Will you get sales calls on your cell phone?
July 31, 2010 at 2:31 a.m.
By Alan Bligh
Have you gotten an e-mail forwarded to you by one of your friends lately saying that one day very soon the list of all cell phone numbers is going to go public and you will be spammed by unwanted sales calls?
Actually, it's not going to happen. There are some rumors that just will not die, and this is one of them.
Since at least 2004, there's been an e-mail making the rounds that says that all cell phone numbers are about to go public and be released to telemarketers. What's really going on?
Well, there is a national DNC Registry, and there's no harm in registering your cell phone number on it, but there is NO national release of cell phone numbers scheduled or planned. According to the website, snopes.com, this rumor started several years ago when some of the major wireless companies planned to create a 411 national directory. In the end, the directory never happened - but the rumor that it's out there and telemarketers will soon have access to it just won't go away.
According to the Federal Trade Commission, "Cell phone numbers are NOT being released to telemarketers, and you will NOT soon be getting telemarketing calls on your cell phone."
Be wary of ATMs
If you're hitting the road for summer vacation, there's more reason than ever to be on guard for skimmers, devices that thieves install on ATMs and gas pumps to steal the account data stored on the magnetic stripe of credit or debit cards.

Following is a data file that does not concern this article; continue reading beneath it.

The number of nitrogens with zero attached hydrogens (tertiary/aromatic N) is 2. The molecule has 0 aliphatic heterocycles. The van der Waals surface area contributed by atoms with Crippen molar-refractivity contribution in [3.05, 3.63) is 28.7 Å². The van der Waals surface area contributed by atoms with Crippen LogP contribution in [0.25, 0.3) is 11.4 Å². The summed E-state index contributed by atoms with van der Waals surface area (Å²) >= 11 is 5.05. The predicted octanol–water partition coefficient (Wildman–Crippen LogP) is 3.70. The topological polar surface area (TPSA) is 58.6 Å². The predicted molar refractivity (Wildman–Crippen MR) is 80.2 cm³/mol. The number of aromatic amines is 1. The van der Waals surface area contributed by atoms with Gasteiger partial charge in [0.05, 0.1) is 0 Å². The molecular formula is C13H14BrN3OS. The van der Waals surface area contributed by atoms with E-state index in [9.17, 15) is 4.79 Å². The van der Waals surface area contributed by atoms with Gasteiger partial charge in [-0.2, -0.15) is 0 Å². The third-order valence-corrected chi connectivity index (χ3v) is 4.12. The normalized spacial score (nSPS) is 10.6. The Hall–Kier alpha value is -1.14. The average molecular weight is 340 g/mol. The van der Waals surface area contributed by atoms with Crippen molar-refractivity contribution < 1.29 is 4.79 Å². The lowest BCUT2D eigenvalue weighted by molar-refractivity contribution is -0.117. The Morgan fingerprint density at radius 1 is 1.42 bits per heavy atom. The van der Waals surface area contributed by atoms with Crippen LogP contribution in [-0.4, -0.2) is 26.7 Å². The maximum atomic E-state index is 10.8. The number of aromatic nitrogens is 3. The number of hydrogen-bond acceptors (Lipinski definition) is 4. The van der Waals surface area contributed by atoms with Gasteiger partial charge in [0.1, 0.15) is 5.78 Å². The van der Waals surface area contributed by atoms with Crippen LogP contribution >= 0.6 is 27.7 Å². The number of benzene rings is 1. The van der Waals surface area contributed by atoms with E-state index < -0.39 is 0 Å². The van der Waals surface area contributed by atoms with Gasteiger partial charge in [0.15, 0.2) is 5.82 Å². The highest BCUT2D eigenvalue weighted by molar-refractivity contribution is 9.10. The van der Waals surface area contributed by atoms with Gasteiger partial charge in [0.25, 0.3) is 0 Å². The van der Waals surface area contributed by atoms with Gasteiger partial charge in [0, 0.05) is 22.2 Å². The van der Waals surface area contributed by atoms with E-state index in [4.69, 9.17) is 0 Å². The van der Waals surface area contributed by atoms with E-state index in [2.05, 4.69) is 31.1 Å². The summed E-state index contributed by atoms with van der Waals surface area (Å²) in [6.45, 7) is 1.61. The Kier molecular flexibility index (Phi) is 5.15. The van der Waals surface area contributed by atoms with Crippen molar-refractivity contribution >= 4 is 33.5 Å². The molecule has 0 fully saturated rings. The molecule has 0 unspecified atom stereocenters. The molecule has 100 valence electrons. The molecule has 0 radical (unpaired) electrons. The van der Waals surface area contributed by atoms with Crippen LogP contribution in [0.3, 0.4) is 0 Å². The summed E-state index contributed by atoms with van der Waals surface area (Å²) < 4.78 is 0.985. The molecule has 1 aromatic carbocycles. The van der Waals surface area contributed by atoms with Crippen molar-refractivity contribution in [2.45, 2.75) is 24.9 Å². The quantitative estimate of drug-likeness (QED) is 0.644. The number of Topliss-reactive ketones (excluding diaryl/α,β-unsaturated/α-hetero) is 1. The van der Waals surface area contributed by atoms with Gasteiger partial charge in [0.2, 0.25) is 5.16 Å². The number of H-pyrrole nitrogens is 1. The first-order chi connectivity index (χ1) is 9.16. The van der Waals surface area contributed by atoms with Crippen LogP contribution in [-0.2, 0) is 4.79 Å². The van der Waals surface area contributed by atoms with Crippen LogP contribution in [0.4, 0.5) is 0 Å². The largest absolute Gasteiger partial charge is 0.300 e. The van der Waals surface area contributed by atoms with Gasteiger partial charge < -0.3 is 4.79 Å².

In recent months, banks have reported a sharp rise in this type of crime, especially at gas pumps, where some crooks are using Bluetooth devices to make their job even easier. They can simply park near a station where they've tampered with a pump and then download the stolen data onto a laptop.
Why the surge in skimming? Organized criminal gangs from Eastern Europe have been coming to the U.S. to set up skimming operations and their primary target is the data stored on the magnetic stripe of your debit or ATM card.
What should you do to guard against the problem?
Use your debit card as a credit card or better yet, use cash - its fool proof protection.
Your BBB has received reports from local businesses that they have been contacted by e-mail regarding a consumer dispute.
BBB has determined these e-mails are fake and could be a phishing scam. One message referenced a BBB Complaint Case (#812091498 Ref #96-3157080-65033480-5-164) and came from "firstname.lastname@example.org," which is not an official BBB e-mail address.
The e-mail directs business owners to click a link to respond to complaints, however, it redirects to a website that is not valid with BBB.
Additionally, the case number listed in the subject line of the e-mail and the case number listed in the body of the e-mail does not match.
BBB Accredited Businesses as well as non-Accredited businesses have received these e-mails and multiple messages reference "Jason Harlow" as the consumer filing the complaint, however, other names may be used.
Businesses who receive these e-mails are encouraged to contact their local BBB before responding.
Alan Bligh is the executive director of the Better Business Bureau in Corpus Christi. Contact him by e-mail at email@example.com.